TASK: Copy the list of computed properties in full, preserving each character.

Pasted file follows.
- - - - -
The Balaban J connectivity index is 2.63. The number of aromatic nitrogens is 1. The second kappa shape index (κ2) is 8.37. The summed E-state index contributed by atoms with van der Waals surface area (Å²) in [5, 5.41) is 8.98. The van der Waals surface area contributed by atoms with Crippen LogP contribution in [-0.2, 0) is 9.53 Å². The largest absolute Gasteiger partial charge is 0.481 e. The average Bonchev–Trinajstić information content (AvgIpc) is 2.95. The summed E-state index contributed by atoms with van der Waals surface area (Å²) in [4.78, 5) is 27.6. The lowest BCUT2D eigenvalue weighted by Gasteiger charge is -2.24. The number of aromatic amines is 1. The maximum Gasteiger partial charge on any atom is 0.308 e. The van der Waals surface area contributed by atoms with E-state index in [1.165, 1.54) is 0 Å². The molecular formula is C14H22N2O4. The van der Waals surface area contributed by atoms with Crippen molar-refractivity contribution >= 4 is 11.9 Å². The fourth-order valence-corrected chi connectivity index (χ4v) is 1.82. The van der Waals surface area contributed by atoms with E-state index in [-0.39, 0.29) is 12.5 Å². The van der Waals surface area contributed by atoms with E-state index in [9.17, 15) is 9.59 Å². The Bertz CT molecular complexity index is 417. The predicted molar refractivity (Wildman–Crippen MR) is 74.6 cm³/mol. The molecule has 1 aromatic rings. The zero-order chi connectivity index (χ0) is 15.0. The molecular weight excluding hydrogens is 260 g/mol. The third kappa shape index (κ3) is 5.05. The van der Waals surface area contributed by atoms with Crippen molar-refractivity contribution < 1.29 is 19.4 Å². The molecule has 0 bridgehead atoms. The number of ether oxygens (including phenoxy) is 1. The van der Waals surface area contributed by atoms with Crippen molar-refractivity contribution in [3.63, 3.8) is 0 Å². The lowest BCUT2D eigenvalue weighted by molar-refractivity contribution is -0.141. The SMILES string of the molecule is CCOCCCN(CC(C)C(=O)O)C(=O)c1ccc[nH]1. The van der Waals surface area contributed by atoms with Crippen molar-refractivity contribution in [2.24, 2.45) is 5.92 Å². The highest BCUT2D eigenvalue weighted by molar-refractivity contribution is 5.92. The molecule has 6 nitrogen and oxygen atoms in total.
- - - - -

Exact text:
The Balaban J connectivity index is 2.63. The number of aromatic nitrogens is 1. The second kappa shape index (κ2) is 8.37. The summed E-state index contributed by atoms with van der Waals surface area (Å²) in [5, 5.41) is 8.98. The van der Waals surface area contributed by atoms with Crippen LogP contribution in [-0.2, 0) is 9.53 Å². The largest absolute Gasteiger partial charge is 0.481 e. The average Bonchev–Trinajstić information content (AvgIpc) is 2.95. The summed E-state index contributed by atoms with van der Waals surface area (Å²) in [4.78, 5) is 27.6. The lowest BCUT2D eigenvalue weighted by Gasteiger charge is -2.24. The number of aromatic amines is 1. The maximum Gasteiger partial charge on any atom is 0.308 e. The van der Waals surface area contributed by atoms with E-state index in [1.165, 1.54) is 0 Å². The molecular formula is C14H22N2O4. The van der Waals surface area contributed by atoms with Crippen molar-refractivity contribution >= 4 is 11.9 Å². The fourth-order valence-corrected chi connectivity index (χ4v) is 1.82. The van der Waals surface area contributed by atoms with E-state index in [-0.39, 0.29) is 12.5 Å². The van der Waals surface area contributed by atoms with E-state index in [9.17, 15) is 9.59 Å². The Bertz CT molecular complexity index is 417. The predicted molar refractivity (Wildman–Crippen MR) is 74.6 cm³/mol. The molecule has 1 aromatic rings. The zero-order chi connectivity index (χ0) is 15.0. The molecular weight excluding hydrogens is 260 g/mol. The third kappa shape index (κ3) is 5.05. The van der Waals surface area contributed by atoms with Crippen molar-refractivity contribution < 1.29 is 19.4 Å². The molecule has 0 bridgehead atoms. The number of ether oxygens (including phenoxy) is 1. The van der Waals surface area contributed by atoms with Crippen molar-refractivity contribution in [3.63, 3.8) is 0 Å². The lowest BCUT2D eigenvalue weighted by molar-refractivity contribution is -0.141. The SMILES string of the molecule is CCOCCCN(CC(C)C(=O)O)C(=O)c1ccc[nH]1. The van der Waals surface area contributed by atoms with Crippen molar-refractivity contribution in [2.24, 2.45) is 5.92 Å². The highest BCUT2D eigenvalue weighted by molar-refractivity contribution is 5.92. The molecule has 6 nitrogen and oxygen atoms in total.